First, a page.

Hong Kong’s economy is more fragile now than in 1997, making the Hong Kong dollar’s peg to the US dollar vulnerable, Kevin Lai, Daiwa Capital Markets’ chief economist for Asia ex-Japan, warned.
Four out of six parameters in a measure of economic fragility show a weaker trend, the Hong Kong Economic Journal reported Friday, noting Lai’s research.
These parameters include net inflow of funds, credit expansion, loans to the Asian region and aggregate mortgage value.
The city has enjoyed a cumulative net funds inflow of US$307 billion as one of the major beneficiaries of the quantitative easing policy of the United States over the past 12 years, compared with US$24 billion in 1997.
Such funds, created as US dollar debt, fed the bubbles in Hong Kong’s credit and property markets, which will burst within the next two years when the US moves toward deleveraging and interest rate hikes, the report said.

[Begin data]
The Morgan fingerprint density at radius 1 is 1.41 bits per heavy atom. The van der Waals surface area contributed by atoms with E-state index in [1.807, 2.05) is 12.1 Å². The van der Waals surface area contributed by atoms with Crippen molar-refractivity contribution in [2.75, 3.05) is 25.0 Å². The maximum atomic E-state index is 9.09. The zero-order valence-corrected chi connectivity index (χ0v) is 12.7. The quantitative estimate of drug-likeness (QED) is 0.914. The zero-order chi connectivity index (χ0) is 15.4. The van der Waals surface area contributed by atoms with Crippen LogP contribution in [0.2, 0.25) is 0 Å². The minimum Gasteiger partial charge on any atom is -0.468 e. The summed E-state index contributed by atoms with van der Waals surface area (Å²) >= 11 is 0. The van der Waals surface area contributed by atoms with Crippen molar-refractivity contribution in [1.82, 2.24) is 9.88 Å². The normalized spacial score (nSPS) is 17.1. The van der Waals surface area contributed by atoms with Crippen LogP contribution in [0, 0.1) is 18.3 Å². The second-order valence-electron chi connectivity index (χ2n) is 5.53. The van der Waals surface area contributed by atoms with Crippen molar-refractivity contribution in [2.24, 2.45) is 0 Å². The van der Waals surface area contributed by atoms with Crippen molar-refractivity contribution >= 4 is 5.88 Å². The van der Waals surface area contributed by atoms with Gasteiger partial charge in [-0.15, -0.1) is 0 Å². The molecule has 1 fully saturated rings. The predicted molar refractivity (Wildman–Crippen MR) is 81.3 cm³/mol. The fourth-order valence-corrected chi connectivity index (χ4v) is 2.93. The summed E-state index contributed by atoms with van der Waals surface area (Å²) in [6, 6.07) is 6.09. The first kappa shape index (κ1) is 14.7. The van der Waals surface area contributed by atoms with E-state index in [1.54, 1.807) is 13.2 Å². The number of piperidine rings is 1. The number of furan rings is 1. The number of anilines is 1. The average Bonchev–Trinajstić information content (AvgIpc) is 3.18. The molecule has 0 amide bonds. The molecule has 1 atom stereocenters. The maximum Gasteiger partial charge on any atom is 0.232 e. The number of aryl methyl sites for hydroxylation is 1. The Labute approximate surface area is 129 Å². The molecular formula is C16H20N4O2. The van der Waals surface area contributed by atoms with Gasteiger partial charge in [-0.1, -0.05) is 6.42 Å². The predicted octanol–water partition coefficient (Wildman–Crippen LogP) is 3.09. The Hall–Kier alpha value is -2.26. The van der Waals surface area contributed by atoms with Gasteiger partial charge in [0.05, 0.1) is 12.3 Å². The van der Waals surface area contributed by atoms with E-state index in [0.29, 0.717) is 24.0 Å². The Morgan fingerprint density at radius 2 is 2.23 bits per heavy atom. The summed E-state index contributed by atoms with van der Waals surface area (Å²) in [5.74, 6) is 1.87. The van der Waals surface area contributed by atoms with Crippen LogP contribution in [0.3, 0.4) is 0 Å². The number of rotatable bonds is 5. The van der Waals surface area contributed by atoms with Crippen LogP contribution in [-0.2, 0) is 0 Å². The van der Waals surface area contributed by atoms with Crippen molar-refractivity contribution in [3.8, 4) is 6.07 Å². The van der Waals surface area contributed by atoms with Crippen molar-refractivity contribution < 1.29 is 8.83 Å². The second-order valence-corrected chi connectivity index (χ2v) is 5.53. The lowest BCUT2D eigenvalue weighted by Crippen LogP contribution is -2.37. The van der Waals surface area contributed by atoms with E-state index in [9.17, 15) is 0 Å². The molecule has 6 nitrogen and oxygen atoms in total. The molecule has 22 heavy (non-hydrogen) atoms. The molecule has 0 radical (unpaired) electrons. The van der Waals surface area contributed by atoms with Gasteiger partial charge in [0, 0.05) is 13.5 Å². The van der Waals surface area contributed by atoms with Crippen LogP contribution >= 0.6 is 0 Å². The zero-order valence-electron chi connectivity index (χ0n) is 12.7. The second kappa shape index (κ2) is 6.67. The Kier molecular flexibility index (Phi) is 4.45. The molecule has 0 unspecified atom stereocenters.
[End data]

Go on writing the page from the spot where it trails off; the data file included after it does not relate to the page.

The US dollar peg may be at stake, with serious consequences, as experienced after the Asian financial crisis, should the Hong Kong Monetary Authority go all out to defend the link, Lai said.
Hong Kong entered a six-year period of deflation following the Asian financial crisis.
Lai warned about signs of deterioration in credit quality, the value of the renminbi and the city’s property prices.
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